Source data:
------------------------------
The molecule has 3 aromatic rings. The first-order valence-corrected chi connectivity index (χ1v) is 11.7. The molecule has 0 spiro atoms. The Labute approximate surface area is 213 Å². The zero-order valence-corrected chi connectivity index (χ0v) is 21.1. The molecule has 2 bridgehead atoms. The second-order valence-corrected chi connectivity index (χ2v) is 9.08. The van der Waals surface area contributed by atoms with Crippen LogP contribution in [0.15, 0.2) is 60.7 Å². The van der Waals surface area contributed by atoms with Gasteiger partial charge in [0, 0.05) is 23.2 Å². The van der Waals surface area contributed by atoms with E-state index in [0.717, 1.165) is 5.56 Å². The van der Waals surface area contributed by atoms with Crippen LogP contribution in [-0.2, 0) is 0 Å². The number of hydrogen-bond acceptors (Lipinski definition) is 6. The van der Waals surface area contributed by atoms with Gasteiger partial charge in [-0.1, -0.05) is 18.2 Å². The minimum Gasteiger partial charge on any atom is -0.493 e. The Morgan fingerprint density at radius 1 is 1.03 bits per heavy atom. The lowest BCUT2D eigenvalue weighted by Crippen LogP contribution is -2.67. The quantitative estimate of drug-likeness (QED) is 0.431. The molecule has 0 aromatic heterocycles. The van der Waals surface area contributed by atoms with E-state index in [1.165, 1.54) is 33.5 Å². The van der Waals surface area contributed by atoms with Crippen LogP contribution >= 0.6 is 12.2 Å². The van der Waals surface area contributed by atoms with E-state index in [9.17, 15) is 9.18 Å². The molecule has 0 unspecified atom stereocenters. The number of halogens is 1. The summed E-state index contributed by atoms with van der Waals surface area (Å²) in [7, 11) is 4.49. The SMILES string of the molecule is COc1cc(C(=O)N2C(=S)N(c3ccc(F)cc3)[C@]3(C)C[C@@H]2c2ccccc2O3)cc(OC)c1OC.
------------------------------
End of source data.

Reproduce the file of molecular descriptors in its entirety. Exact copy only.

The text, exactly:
The molecule has 3 aromatic rings. The first-order valence-corrected chi connectivity index (χ1v) is 11.7. The molecule has 0 spiro atoms. The Labute approximate surface area is 213 Å². The zero-order valence-corrected chi connectivity index (χ0v) is 21.1. The molecule has 2 bridgehead atoms. The second-order valence-corrected chi connectivity index (χ2v) is 9.08. The van der Waals surface area contributed by atoms with Crippen LogP contribution in [0.15, 0.2) is 60.7 Å². The van der Waals surface area contributed by atoms with Gasteiger partial charge in [0, 0.05) is 23.2 Å². The van der Waals surface area contributed by atoms with E-state index in [0.717, 1.165) is 5.56 Å². The van der Waals surface area contributed by atoms with Crippen LogP contribution in [-0.2, 0) is 0 Å². The number of hydrogen-bond acceptors (Lipinski definition) is 6. The van der Waals surface area contributed by atoms with Gasteiger partial charge in [-0.1, -0.05) is 18.2 Å². The minimum Gasteiger partial charge on any atom is -0.493 e. The Morgan fingerprint density at radius 1 is 1.03 bits per heavy atom. The lowest BCUT2D eigenvalue weighted by Crippen LogP contribution is -2.67. The quantitative estimate of drug-likeness (QED) is 0.431. The molecule has 0 aromatic heterocycles. The van der Waals surface area contributed by atoms with E-state index in [1.165, 1.54) is 33.5 Å². The van der Waals surface area contributed by atoms with Crippen LogP contribution >= 0.6 is 12.2 Å². The van der Waals surface area contributed by atoms with E-state index in [9.17, 15) is 9.18 Å². The molecule has 0 unspecified atom stereocenters. The number of halogens is 1. The summed E-state index contributed by atoms with van der Waals surface area (Å²) in [7, 11) is 4.49. The SMILES string of the molecule is COc1cc(C(=O)N2C(=S)N(c3ccc(F)cc3)[C@]3(C)C[C@@H]2c2ccccc2O3)cc(OC)c1OC.